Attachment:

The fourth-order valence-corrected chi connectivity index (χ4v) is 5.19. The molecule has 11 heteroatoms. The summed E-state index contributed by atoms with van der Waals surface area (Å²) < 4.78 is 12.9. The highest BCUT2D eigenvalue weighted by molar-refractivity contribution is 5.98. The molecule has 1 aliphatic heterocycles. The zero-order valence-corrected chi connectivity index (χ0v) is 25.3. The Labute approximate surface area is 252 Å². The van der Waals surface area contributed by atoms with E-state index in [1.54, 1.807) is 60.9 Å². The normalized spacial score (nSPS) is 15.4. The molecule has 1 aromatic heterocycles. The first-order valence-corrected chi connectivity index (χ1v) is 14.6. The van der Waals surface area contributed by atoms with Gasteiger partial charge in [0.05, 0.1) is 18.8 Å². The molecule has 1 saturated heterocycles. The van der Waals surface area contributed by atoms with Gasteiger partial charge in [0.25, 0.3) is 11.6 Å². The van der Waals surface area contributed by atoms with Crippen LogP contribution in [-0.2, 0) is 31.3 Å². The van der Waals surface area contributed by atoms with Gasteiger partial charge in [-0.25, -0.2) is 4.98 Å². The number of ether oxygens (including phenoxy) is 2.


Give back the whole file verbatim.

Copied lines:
The fourth-order valence-corrected chi connectivity index (χ4v) is 5.19. The molecule has 11 heteroatoms. The summed E-state index contributed by atoms with van der Waals surface area (Å²) < 4.78 is 12.9. The highest BCUT2D eigenvalue weighted by molar-refractivity contribution is 5.98. The molecule has 1 aliphatic heterocycles. The zero-order valence-corrected chi connectivity index (χ0v) is 25.3. The Labute approximate surface area is 252 Å². The van der Waals surface area contributed by atoms with E-state index in [1.54, 1.807) is 60.9 Å². The normalized spacial score (nSPS) is 15.4. The molecule has 1 aromatic heterocycles. The first-order valence-corrected chi connectivity index (χ1v) is 14.6. The van der Waals surface area contributed by atoms with Gasteiger partial charge in [0.05, 0.1) is 18.8 Å². The molecule has 1 saturated heterocycles. The van der Waals surface area contributed by atoms with Gasteiger partial charge in [0.25, 0.3) is 11.6 Å². The van der Waals surface area contributed by atoms with Crippen LogP contribution in [-0.2, 0) is 31.3 Å². The van der Waals surface area contributed by atoms with Gasteiger partial charge in [-0.25, -0.2) is 4.98 Å². The number of ether oxygens (including phenoxy) is 2.